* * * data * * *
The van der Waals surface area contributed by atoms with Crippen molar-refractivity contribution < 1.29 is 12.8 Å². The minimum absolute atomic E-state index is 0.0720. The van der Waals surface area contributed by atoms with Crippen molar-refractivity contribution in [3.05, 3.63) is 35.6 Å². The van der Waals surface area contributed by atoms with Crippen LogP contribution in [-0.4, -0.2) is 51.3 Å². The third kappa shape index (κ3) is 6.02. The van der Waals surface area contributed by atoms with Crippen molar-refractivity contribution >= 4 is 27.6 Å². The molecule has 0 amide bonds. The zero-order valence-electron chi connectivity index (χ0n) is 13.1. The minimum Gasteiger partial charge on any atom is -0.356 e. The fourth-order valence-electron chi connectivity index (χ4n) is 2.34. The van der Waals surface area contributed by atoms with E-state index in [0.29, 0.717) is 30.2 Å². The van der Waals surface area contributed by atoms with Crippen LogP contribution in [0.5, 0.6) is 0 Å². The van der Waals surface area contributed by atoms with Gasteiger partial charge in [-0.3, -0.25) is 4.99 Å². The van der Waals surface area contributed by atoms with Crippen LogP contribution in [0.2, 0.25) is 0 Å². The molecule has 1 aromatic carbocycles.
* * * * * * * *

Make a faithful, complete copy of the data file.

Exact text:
The van der Waals surface area contributed by atoms with Crippen molar-refractivity contribution < 1.29 is 12.8 Å². The minimum absolute atomic E-state index is 0.0720. The van der Waals surface area contributed by atoms with Crippen molar-refractivity contribution in [3.05, 3.63) is 35.6 Å². The van der Waals surface area contributed by atoms with Crippen LogP contribution in [-0.4, -0.2) is 51.3 Å². The third kappa shape index (κ3) is 6.02. The van der Waals surface area contributed by atoms with Crippen molar-refractivity contribution >= 4 is 27.6 Å². The molecule has 0 amide bonds. The zero-order valence-electron chi connectivity index (χ0n) is 13.1. The minimum Gasteiger partial charge on any atom is -0.356 e. The fourth-order valence-electron chi connectivity index (χ4n) is 2.34. The van der Waals surface area contributed by atoms with E-state index in [0.29, 0.717) is 30.2 Å². The van der Waals surface area contributed by atoms with Crippen LogP contribution in [0.5, 0.6) is 0 Å². The van der Waals surface area contributed by atoms with Gasteiger partial charge in [-0.3, -0.25) is 4.99 Å². The van der Waals surface area contributed by atoms with Crippen LogP contribution in [0.2, 0.25) is 0 Å². The molecule has 1 aromatic carbocycles.